If you find that the coolant in your vehicle has a milky appearance, this could be a sign that the head gasket needs to be replaced. However, what exactly is milky coolant, and what precisely should you be on the lookout for? First, check out the best head gasket sealers on the market.
What exactly is this “Milky Coolant”?
The presence of an oddly dark or gray, milky tint in your coolant, often known as white antifreeze, is an indication that there is a severe problem with your head gasket. The head gasket’s primary responsibility is to ensure that the engine oil and coolant do not mix with the area that houses the combustion process. When you find milky oil in your vehicle, it is because coolant has gotten into the combustion chambers of the engine and mingled with the motor oil, causing the oil to become diluted and taking on a milky appearance.
If both the engine oil and the engine coolant are watered down, then the engine oil will not be able to lubricate the moving parts of the engine as it should, and the engine coolant will not be able to keep the engine at the proper operating temperature as it should. Because of this problem, the engine will operate at a higher temperature than usual, which will eventually lead to the complete rupture of the head gasket.
What You Should Keep an Eye out for
The most effective and convenient approach to determine whether or not your vehicle has this problem is to routinely check under the hood. The engine of most vehicles contains a reservoir for the coolant; therefore, it is possible to monitor both the color and level of the coolant by simply checking the reservoir. Coolant typically appears orange, green, or lime green in color, and sometimes all three.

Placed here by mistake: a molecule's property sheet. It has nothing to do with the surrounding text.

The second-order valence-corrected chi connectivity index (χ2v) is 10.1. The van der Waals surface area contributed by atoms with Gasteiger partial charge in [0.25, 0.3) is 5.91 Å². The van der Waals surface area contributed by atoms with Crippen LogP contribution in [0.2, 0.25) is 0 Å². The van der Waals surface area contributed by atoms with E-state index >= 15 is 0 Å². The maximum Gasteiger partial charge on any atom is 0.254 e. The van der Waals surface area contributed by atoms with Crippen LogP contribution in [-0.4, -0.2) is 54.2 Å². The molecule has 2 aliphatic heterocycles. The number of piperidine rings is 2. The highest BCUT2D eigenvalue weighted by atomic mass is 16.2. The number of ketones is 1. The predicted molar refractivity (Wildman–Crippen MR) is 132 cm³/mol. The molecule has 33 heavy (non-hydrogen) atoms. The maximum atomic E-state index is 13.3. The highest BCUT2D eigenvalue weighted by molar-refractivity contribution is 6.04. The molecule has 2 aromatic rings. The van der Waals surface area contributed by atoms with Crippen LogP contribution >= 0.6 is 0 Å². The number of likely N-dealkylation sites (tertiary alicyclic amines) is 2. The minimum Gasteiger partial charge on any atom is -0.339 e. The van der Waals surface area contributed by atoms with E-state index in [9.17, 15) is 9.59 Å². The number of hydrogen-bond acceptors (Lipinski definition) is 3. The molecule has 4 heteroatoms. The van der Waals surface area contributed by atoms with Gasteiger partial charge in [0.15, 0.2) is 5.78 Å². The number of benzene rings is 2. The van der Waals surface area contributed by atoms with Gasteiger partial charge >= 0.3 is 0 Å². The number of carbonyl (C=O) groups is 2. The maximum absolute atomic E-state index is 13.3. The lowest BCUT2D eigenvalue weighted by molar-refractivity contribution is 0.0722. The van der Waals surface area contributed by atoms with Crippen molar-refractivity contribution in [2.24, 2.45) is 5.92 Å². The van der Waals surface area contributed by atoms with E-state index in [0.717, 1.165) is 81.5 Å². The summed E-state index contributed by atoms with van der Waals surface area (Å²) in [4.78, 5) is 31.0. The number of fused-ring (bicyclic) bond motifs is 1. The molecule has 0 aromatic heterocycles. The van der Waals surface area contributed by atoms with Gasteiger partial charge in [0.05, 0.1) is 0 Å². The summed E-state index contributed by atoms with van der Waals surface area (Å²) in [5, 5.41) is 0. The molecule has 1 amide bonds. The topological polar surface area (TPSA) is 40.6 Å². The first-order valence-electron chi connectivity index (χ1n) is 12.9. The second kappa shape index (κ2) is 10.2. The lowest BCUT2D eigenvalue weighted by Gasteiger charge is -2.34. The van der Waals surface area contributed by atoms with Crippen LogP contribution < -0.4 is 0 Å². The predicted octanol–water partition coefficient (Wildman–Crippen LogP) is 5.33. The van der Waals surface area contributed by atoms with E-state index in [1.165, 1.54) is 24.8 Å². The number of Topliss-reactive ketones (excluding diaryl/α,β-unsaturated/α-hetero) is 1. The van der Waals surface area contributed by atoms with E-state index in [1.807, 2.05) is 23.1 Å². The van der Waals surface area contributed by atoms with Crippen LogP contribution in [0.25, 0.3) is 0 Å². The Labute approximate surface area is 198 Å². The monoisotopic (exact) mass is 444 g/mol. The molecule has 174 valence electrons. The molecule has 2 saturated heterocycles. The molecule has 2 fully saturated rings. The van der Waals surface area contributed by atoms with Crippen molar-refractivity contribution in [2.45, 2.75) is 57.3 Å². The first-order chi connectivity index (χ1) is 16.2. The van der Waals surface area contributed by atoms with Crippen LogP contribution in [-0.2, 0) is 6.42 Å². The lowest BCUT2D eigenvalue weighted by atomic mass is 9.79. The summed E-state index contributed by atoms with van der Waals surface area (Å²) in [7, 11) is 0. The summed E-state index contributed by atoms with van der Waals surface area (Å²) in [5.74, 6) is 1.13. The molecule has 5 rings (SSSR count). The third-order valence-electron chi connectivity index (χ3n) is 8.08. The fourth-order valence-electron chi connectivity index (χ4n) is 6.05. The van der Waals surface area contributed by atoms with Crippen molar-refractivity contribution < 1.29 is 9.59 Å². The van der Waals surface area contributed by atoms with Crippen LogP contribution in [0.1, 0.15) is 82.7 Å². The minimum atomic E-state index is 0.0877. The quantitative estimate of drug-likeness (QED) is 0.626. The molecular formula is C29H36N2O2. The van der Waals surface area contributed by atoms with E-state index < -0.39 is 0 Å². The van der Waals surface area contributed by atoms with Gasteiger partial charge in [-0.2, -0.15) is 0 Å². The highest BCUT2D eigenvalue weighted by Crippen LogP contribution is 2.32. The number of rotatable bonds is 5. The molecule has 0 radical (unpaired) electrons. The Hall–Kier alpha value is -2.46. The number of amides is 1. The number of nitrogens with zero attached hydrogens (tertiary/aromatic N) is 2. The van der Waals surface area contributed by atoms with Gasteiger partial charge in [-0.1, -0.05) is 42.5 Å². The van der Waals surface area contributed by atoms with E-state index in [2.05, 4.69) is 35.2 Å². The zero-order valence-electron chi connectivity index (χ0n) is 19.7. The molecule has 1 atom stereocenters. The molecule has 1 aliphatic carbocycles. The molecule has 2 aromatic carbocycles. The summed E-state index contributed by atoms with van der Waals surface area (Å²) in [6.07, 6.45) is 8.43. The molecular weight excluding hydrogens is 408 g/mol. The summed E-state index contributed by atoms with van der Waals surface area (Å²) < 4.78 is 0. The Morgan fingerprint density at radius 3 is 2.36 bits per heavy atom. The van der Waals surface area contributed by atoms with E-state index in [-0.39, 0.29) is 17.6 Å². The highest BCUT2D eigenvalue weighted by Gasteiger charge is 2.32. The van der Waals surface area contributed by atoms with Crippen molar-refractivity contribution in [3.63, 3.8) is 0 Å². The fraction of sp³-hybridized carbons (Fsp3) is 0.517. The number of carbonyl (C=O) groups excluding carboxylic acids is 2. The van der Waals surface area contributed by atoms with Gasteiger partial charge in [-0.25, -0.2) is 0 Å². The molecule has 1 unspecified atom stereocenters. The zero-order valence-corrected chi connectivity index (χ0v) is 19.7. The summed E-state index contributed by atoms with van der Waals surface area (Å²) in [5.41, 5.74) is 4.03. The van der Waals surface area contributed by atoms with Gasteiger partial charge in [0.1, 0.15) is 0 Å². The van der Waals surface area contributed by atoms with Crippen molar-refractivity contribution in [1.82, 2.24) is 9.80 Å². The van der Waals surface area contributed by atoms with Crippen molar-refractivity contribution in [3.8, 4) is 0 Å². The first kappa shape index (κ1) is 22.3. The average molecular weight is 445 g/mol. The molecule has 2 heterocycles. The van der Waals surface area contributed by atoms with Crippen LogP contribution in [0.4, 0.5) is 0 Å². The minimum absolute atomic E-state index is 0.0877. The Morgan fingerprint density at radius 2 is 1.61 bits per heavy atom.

Keep in mind that you should be on the lookout for other symptoms, even if you haven’t investigated beneath the hood yet or if your vehicle is an older model and doesn’t have this reservoir. The engine overheating is one of the most clear symptoms that there is a problem, as it signals that the cooling system is not performing its function properly for whatever reason. When the temperature indicator on your dashboard reaches a point that is roughly in the middle of its range, you will know that something is occurring.
You might also see that the engine jerks or stalls regularly, which is a symptom that the combustion is odd and that the engine might be on its way out. In addition to this, it is possible that you will really observe coolant leaking. Examine the area beneath the vehicle for any puddles or other indications of wetness.
If you observe any of these warning signals, it is quite likely that there is already damage to your engine that requires immediate attention.